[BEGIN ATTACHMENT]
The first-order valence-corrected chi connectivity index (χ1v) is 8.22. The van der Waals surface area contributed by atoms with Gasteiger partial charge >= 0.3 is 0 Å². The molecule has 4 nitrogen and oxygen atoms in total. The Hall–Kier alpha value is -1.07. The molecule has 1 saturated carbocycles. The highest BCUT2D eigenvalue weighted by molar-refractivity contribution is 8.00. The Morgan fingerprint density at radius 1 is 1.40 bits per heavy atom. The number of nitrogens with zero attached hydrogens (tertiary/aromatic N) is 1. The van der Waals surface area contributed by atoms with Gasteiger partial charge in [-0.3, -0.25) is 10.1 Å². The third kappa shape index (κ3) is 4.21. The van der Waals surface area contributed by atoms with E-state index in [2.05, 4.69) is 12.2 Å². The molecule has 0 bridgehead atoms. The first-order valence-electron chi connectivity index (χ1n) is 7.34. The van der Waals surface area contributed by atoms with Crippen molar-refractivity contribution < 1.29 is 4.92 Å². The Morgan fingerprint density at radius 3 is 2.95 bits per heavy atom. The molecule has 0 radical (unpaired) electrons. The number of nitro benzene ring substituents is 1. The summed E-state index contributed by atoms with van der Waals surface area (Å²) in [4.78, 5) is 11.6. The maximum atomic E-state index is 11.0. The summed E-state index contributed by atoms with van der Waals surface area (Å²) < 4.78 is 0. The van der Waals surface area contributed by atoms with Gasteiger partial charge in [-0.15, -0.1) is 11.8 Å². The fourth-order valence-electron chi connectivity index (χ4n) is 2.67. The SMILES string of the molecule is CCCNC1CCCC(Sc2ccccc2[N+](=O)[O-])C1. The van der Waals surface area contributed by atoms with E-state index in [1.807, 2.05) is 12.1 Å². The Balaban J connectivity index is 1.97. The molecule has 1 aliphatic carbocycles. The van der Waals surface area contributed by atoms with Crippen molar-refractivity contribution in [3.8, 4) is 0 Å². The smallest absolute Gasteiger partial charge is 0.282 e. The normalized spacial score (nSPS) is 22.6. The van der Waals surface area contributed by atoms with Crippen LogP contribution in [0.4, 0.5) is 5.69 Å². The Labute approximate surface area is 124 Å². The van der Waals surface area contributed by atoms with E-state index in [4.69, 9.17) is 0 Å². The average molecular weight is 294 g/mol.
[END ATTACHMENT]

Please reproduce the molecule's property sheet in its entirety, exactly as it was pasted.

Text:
The first-order valence-corrected chi connectivity index (χ1v) is 8.22. The van der Waals surface area contributed by atoms with Gasteiger partial charge >= 0.3 is 0 Å². The molecule has 4 nitrogen and oxygen atoms in total. The Hall–Kier alpha value is -1.07. The molecule has 1 saturated carbocycles. The highest BCUT2D eigenvalue weighted by molar-refractivity contribution is 8.00. The Morgan fingerprint density at radius 1 is 1.40 bits per heavy atom. The number of nitrogens with zero attached hydrogens (tertiary/aromatic N) is 1. The van der Waals surface area contributed by atoms with Gasteiger partial charge in [-0.3, -0.25) is 10.1 Å². The third kappa shape index (κ3) is 4.21. The van der Waals surface area contributed by atoms with E-state index in [2.05, 4.69) is 12.2 Å². The molecule has 0 bridgehead atoms. The first-order valence-electron chi connectivity index (χ1n) is 7.34. The van der Waals surface area contributed by atoms with Crippen molar-refractivity contribution < 1.29 is 4.92 Å². The Morgan fingerprint density at radius 3 is 2.95 bits per heavy atom. The molecule has 0 radical (unpaired) electrons. The number of nitro benzene ring substituents is 1. The summed E-state index contributed by atoms with van der Waals surface area (Å²) in [4.78, 5) is 11.6. The maximum atomic E-state index is 11.0. The summed E-state index contributed by atoms with van der Waals surface area (Å²) < 4.78 is 0. The van der Waals surface area contributed by atoms with Gasteiger partial charge in [-0.15, -0.1) is 11.8 Å². The fourth-order valence-electron chi connectivity index (χ4n) is 2.67. The SMILES string of the molecule is CCCNC1CCCC(Sc2ccccc2[N+](=O)[O-])C1. The van der Waals surface area contributed by atoms with E-state index in [1.807, 2.05) is 12.1 Å². The Balaban J connectivity index is 1.97. The molecule has 1 aliphatic carbocycles. The van der Waals surface area contributed by atoms with Crippen molar-refractivity contribution in [3.8, 4) is 0 Å². The smallest absolute Gasteiger partial charge is 0.282 e. The normalized spacial score (nSPS) is 22.6. The van der Waals surface area contributed by atoms with Crippen LogP contribution in [0.4, 0.5) is 5.69 Å². The Labute approximate surface area is 124 Å². The van der Waals surface area contributed by atoms with E-state index in [4.69, 9.17) is 0 Å². The average molecular weight is 294 g/mol.